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Here are All the Ways Budget Airlines Charge You Extra

Ryan Ong

Ryan Ong

Last updated 24 January, 2018

With extra fees on luggage allowance to seat selection and even to print your boarding pass, budget flights may not give you the best value.

We love to travel, and we love scrambling for cheap air tickets. But before you click “buy”, ask yourself: is it really possible that your flight costs less than S$50? Sometimes, you’ll find out too late that there are (expensive) strings attached.

Here are some hidden fees to check for.

budget airlines - SingSaver

Comparison Sites Don't Display the Final Price

You may have experienced this before. You click on a flight on a comparison site, that costs S$180. But when you click through to the carrier's website, you see the price is now a little higher, like $187. Why does this happen?

The simple answer is: because they can. There’s no legal way to stop an airline from raising its price this way - they’re not obliged to maintain the price you saw on the comparison site. And if you bother to make a phone call, you’ll just be told the price was “recently updated”.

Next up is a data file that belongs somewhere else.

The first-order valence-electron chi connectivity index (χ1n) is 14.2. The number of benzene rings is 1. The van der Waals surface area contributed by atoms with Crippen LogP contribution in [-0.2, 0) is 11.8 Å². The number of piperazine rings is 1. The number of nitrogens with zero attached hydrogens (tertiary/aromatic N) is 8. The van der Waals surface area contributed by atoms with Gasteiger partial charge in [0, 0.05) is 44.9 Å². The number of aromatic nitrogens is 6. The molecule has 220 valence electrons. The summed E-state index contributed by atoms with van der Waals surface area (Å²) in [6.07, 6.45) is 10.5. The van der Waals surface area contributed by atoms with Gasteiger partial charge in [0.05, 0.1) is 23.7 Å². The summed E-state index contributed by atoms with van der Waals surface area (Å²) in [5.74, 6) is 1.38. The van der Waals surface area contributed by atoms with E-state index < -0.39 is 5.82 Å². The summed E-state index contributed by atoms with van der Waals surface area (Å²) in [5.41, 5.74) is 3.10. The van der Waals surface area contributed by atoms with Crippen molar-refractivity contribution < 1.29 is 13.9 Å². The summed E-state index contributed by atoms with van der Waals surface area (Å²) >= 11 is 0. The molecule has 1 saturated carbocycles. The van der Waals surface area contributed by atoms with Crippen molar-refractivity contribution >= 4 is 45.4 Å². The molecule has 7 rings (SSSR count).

In reality, airlines often post “teaser prices” on comparison sites, which may not be entirely accurate. And when prices are close enough, a difference of S$10 or so is sometimes enough to get them ranked “cheapest”.

They also know that, by the time you bother to click on the link and fill in forms, you’ll be too lazy to leave just on the basis of a few dollars (besides, the other airlines might do it to you as well).

It’s deceitful, but there isn’t a lot anyone can do about it.

Airport Taxes are Sometimes Excluded

Often, when you see an outrageously low price such as S$20, it's a good bet that the budget airline has excluded airport taxes. These are the fees that airlines have to pay for using the runway, getting the plane maintained, using air traffic services, etc.

With commercial airlines (and even many budget carriers), this tax is included as part of the fare. However, some shady airlines exclude the airport tax, just to be ranked as the cheapest ticket on a search engine.

When you try to buy the ticket, you’ll might realise the fare, after including airport taxes, is S$150 to S$200 more. There’s no way to fly without paying these taxes, so always check if what you’re seeing is the full ticket price.

Once you add airport taxes, you'll realise that some carriers are far from being the cheapest option.

luggage being loaded-min - SingSaver

Extra Fees for Luggage

Practically every budget airline only quote the base price. In other words, the fare involves moving you - and only you - to a particular destination. Anything else, such as luggage you may have, is an extra cost.

Bringing your luggage may cost anything from S$15, to absurd amounts like over S$60 for a mere three kilos. Alternatively, the base fare may include luggage, but in such a small amount that you’re basically forced to pay for excess weight (e.g. the carrier may allow nothing more than one small backpack).